Treasury has identified 323 mission critical IT systems and 269 mission critical Non-IT systems. At present, we have renovated 133, or 54.7% of the mission critical IT systems that need to be converted. We can now report 125 out of 323 (38.7%) of the total mission critical IT systems are now Year 2000 compliant.
I believe that, as a Department, we have made significantly more progress than has been indicated by the above figures. . . .
Treasury operates one of the largest enterprise telecommunications networks in the Government. . . .
The Treasury Communications System (TCS) is a nationwide data network serving all Treasury bureaus and some Federal agencies (such as Justice). The TCS provides multiple services and is the largest secure, private wide-area network in the U.S. civilian Government. We have established a test laboratory where each component of the TCS network can be tested, both as an independent system, and from an interoperability perspective as each component is interconnected with other components. Treasury is coordinating the Year 2000 issues with the manufacturer of each piece of equipment and software incorporated in the TCS network and expects to be operationally Year 2000 compliant on or before 30 September 1998. . . .
Since the kickoff of the Treasury Non-IT Working Group on August 28, 1997, Non-IT efforts have been continuing. The management planning and the definition of bureau and office specific Treasury Year 2000 Non-IT management plans began on October 16, 1997. These plans are based on the standard plan format, overall process, and content requirements as defined in the Treasury Year 2000 Non-IT Baseline Management Plan, dated October 16, 1997. This Treasury plan has been used as a model by the General Services Administration (GSA) for addressing Non-IT systems. . . .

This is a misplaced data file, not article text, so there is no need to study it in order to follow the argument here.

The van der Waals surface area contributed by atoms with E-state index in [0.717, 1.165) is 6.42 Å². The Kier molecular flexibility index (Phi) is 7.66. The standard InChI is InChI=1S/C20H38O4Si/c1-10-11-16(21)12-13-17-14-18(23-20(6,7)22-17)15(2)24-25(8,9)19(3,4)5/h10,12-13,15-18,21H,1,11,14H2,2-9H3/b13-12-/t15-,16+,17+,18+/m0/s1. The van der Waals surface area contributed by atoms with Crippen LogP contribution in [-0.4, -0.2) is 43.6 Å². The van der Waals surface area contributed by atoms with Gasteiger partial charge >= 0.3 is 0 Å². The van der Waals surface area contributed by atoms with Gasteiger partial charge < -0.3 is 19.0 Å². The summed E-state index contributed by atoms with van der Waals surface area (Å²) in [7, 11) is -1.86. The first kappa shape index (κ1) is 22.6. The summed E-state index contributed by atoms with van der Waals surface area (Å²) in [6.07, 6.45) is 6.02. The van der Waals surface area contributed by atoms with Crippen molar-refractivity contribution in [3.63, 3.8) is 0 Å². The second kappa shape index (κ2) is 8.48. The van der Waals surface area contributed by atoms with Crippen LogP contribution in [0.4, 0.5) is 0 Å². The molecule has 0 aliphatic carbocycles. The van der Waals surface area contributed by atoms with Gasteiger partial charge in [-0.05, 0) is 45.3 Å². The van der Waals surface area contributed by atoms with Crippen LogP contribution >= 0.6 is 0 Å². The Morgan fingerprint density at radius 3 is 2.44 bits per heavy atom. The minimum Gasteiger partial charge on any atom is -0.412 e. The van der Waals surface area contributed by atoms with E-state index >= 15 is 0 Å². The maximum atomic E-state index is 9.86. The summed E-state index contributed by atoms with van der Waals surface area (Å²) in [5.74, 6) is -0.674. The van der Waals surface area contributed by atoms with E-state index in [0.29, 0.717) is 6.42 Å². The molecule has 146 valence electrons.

As of March 6, 1998, Treasury bureaus and offices had identified 6,898 external data exchanges, of which 3,169 were incoming and 3,729 were outgoing. The Department has assessed 6,878 out of 6,898 (99.7%) of these external data exchanges, and found that 87.3% are Year 2000 compliant or have been granted a waiver. Of the 2,551 interfaces with the US private sector, Treasury bureaus and offices thus far have contacted 2,446 and reached agreements with 2,391. . . .
In spite of our best efforts to date and our aggressive plans for the future, the Year 2000 problem is far from solved. Indeed, several significant key issues pose special challenges for us, and possibly for other Government agencies as well.
One issue that concerns us is vendor schedules for Year 2000 compliant versions of their commercial off-the-shelf hardware and software products. Some vendors have yet to release Year 2000 compliant upgrades of their products. While we are continuing to work on our renovation efforts, our testing cannot be completed until we have obtained and integrated the Year 2000 compliant third-party versions of these products. . . .
I believe that Treasury has an aggressive overall Year 2000 program in place, and we are on target to complete the conversion, testing, validation, and implementation of all mission critical systems in time to avoid disruption to any critical systems. Nothing less than 100% compliance will be acceptable to the American public, or to me personally.